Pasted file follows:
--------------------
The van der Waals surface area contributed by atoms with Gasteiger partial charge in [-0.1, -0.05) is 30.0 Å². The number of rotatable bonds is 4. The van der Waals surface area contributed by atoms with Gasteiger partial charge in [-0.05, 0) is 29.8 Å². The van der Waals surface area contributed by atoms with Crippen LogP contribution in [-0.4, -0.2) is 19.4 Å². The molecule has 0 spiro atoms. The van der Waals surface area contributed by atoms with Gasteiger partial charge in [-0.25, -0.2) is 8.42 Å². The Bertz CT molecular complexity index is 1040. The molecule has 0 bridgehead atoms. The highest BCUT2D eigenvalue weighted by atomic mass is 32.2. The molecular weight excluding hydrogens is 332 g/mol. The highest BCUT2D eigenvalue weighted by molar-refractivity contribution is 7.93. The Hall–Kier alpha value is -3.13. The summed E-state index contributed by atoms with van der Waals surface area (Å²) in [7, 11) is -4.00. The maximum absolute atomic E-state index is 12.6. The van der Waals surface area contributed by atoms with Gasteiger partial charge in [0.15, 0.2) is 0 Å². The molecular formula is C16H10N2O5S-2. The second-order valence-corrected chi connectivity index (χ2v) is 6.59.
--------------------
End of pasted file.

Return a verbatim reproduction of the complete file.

The van der Waals surface area contributed by atoms with Gasteiger partial charge in [-0.1, -0.05) is 30.0 Å². The number of rotatable bonds is 4. The van der Waals surface area contributed by atoms with Gasteiger partial charge in [-0.05, 0) is 29.8 Å². The van der Waals surface area contributed by atoms with Crippen LogP contribution in [-0.4, -0.2) is 19.4 Å². The molecule has 0 spiro atoms. The van der Waals surface area contributed by atoms with Gasteiger partial charge in [-0.25, -0.2) is 8.42 Å². The Bertz CT molecular complexity index is 1040. The molecule has 0 bridgehead atoms. The highest BCUT2D eigenvalue weighted by atomic mass is 32.2. The molecular weight excluding hydrogens is 332 g/mol. The highest BCUT2D eigenvalue weighted by molar-refractivity contribution is 7.93. The Hall–Kier alpha value is -3.13. The summed E-state index contributed by atoms with van der Waals surface area (Å²) in [7, 11) is -4.00. The maximum absolute atomic E-state index is 12.6. The van der Waals surface area contributed by atoms with Gasteiger partial charge in [0.15, 0.2) is 0 Å². The molecular formula is C16H10N2O5S-2. The second-order valence-corrected chi connectivity index (χ2v) is 6.59.